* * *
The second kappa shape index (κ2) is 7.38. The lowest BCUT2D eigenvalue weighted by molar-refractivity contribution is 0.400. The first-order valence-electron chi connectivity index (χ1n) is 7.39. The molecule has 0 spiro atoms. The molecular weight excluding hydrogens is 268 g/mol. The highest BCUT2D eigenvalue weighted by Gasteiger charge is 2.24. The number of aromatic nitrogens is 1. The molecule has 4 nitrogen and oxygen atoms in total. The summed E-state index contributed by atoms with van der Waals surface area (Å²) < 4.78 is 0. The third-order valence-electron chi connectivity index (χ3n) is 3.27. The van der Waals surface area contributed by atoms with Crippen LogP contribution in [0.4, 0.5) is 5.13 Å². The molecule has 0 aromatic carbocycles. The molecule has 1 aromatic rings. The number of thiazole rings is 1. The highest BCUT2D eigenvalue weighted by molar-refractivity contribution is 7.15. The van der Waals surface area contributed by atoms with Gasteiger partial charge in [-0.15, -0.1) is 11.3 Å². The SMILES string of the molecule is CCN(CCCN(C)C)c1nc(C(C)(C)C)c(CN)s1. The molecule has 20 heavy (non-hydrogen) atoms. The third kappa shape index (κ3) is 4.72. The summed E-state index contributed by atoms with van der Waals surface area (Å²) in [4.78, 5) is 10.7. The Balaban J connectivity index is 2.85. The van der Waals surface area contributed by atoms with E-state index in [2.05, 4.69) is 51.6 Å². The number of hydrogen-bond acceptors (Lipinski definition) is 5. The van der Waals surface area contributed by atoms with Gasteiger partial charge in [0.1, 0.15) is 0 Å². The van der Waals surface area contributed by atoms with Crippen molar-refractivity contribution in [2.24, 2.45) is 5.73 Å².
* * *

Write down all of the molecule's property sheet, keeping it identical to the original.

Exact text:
The second kappa shape index (κ2) is 7.38. The lowest BCUT2D eigenvalue weighted by molar-refractivity contribution is 0.400. The first-order valence-electron chi connectivity index (χ1n) is 7.39. The molecule has 0 spiro atoms. The molecular weight excluding hydrogens is 268 g/mol. The highest BCUT2D eigenvalue weighted by Gasteiger charge is 2.24. The number of aromatic nitrogens is 1. The molecule has 4 nitrogen and oxygen atoms in total. The summed E-state index contributed by atoms with van der Waals surface area (Å²) < 4.78 is 0. The third-order valence-electron chi connectivity index (χ3n) is 3.27. The van der Waals surface area contributed by atoms with Crippen LogP contribution in [0.4, 0.5) is 5.13 Å². The molecule has 0 aromatic carbocycles. The molecule has 1 aromatic rings. The number of thiazole rings is 1. The highest BCUT2D eigenvalue weighted by molar-refractivity contribution is 7.15. The van der Waals surface area contributed by atoms with Gasteiger partial charge in [-0.15, -0.1) is 11.3 Å². The SMILES string of the molecule is CCN(CCCN(C)C)c1nc(C(C)(C)C)c(CN)s1. The molecule has 20 heavy (non-hydrogen) atoms. The third kappa shape index (κ3) is 4.72. The summed E-state index contributed by atoms with van der Waals surface area (Å²) in [4.78, 5) is 10.7. The Balaban J connectivity index is 2.85. The van der Waals surface area contributed by atoms with E-state index in [2.05, 4.69) is 51.6 Å². The number of hydrogen-bond acceptors (Lipinski definition) is 5. The van der Waals surface area contributed by atoms with Gasteiger partial charge in [0.1, 0.15) is 0 Å². The van der Waals surface area contributed by atoms with Crippen molar-refractivity contribution in [2.24, 2.45) is 5.73 Å².